Tall fences have been installed to seal off people’s houses amid Shanghai’s brutal Covid measures.
- Shanghai has installed tall fences around people’s houses to prevent residents from going out.
- Fences were put up in areas where at least one person had tested positive for covid, according to the BBC.
- The move sparked further outrage in a city where people are already frustrated by a harsh lockdown.
- For more stories, visit Business Insider.
Shanghai authorities have set up metal barriers and tall fences around people’s homes to prevent residents from going outside in the city’s latest brutal move to combat Covid.
The move has sparked further outrage in the city, according to Reuters, where its 26 million residents are already frustrated by a harsh and indefinite lockdown.
“They could also burn all of us inside our houses,” commented one user on the Twitter-like platform Weibo, referring to how the structures are a fire hazard.
According to the BBC, the authorities put up most of the fences in the “sealed areas” of the city, where at least one person has tested positive for covid.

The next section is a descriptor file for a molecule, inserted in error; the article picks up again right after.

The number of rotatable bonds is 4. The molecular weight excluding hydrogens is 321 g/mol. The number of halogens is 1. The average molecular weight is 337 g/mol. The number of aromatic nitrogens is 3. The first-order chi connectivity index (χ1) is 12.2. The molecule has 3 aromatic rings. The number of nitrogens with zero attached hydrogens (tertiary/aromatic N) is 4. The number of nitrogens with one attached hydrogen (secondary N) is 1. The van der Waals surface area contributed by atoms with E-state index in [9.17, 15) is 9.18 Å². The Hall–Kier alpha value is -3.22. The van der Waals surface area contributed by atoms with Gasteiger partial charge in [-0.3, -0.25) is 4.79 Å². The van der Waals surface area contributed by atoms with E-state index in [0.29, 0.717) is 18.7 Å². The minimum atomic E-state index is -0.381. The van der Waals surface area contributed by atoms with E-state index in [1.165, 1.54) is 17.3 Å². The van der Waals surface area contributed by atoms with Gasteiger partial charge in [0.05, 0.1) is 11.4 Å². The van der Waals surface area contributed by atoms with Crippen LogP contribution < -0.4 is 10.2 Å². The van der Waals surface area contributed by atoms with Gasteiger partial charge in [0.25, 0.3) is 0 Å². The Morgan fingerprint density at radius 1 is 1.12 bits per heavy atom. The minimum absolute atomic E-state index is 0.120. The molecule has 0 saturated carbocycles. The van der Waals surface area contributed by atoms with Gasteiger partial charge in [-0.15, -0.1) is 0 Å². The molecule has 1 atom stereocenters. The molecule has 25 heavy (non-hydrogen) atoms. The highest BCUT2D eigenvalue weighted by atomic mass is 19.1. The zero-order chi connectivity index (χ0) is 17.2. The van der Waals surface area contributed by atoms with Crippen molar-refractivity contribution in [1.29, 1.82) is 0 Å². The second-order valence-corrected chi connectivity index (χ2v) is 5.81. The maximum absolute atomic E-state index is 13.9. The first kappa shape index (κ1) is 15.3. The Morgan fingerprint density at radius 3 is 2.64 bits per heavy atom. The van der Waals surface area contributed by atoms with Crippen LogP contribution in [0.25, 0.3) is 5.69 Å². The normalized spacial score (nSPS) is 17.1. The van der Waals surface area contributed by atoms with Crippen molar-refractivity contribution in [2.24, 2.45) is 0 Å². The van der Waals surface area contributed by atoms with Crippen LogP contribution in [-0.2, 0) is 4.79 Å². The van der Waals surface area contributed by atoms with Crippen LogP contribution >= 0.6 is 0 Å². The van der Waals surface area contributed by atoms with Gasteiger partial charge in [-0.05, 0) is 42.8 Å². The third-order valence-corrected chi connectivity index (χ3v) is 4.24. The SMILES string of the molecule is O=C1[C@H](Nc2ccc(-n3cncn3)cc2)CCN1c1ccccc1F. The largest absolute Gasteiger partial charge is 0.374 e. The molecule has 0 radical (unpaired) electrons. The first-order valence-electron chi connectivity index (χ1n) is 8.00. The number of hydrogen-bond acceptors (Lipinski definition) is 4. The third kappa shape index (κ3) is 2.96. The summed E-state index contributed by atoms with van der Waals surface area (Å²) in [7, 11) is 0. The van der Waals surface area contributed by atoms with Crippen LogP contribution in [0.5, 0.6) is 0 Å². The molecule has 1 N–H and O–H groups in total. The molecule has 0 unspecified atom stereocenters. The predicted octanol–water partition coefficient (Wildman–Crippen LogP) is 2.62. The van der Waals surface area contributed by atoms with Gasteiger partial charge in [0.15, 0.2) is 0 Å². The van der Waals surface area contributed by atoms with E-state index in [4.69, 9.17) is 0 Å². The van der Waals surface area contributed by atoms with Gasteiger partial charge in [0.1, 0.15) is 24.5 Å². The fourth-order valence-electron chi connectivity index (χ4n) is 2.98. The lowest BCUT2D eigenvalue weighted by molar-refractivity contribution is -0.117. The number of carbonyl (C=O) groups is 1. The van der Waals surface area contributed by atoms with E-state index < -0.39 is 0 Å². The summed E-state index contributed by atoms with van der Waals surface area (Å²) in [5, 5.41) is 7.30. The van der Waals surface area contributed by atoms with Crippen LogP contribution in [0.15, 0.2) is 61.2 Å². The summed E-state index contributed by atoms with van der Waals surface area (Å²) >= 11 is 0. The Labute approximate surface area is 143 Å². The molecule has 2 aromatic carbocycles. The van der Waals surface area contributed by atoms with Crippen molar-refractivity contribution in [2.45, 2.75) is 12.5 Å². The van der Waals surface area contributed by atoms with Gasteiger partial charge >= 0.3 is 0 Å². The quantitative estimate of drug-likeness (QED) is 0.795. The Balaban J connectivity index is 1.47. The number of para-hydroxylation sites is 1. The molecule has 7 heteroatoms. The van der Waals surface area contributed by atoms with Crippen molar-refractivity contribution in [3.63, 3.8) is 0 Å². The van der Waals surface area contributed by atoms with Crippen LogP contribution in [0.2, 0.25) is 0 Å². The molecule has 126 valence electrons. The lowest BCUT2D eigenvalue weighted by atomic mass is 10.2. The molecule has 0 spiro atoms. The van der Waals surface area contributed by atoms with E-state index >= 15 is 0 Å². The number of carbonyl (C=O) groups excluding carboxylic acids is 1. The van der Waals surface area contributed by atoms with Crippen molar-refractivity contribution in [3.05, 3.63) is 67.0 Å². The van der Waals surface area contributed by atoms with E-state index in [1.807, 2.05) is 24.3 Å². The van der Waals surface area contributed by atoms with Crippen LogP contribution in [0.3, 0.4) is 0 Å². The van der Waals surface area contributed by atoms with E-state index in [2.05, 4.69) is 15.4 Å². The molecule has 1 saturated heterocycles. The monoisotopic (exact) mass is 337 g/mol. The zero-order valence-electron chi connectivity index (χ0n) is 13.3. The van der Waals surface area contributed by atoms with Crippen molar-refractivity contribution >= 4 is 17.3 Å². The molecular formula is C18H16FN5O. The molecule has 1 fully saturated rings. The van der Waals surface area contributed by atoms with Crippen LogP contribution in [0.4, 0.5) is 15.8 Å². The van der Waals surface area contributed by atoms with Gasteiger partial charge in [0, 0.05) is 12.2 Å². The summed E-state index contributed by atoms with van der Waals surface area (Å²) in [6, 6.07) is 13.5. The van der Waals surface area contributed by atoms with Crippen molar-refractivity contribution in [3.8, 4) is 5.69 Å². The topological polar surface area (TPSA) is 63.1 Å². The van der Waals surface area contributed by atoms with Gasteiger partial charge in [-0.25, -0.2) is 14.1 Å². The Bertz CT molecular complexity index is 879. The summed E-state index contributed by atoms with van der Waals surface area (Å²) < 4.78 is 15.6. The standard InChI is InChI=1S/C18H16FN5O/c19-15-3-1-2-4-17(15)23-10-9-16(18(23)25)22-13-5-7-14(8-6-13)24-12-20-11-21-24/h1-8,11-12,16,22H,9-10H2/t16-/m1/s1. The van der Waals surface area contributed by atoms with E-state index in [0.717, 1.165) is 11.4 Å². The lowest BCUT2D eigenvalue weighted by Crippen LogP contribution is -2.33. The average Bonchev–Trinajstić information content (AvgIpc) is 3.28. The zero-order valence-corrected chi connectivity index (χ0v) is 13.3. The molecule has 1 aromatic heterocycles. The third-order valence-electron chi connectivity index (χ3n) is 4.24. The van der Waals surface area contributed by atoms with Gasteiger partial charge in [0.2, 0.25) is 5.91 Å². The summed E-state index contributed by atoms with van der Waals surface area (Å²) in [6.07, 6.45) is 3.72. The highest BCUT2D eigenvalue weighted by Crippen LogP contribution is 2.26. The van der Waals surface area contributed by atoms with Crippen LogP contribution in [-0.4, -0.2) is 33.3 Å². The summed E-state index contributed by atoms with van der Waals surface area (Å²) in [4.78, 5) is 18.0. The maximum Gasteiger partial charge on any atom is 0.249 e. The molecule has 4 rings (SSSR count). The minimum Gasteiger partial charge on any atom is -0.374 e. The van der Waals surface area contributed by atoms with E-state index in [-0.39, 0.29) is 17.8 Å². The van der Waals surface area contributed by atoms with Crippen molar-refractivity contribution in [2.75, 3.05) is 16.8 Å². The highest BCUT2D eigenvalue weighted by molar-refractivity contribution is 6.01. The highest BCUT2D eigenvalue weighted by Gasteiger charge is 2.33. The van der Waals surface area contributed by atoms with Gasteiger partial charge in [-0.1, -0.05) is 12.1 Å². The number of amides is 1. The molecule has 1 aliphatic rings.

The outlet interviewed a foreign national living in Shanghai, who said that fences were installed in his residential compound last Thursday.
“Nobody can get out,” he told the outlet, adding that no reason was given for the sudden installation of the fence. “I feel helpless. You don’t know when the lockdown will end.
Meanwhile, a popular Weibo post on Saturday showing images of the billboards in different parts of the city was reposted more than 6,500 times and garnered 18,000 likes. “See how the people in the sealed area look? Distress!” the user wrote.
Earlier this month, CNN Shanghai correspondent David Culver said authorities taped up his door to check if he had left his home.
Shanghai has been under a strict lockdown since the end of March amid a surge in Covid-19 cases. Public anger continues to mount at the authorities’ handling of the situation, with people across the city claiming they are running out of food and out of patience.
Despite the controversies, Chinese health officials have stuck to what they call a “proactive” “covid zero” policy. That means quick lockdowns, mass testing, and travel restrictions whenever groups crop up.
On Sunday, the city recorded 16,983 symptomatic Covid cases and 2,472 asymptomatic cases, according to the Shanghai Municipal Health Commission.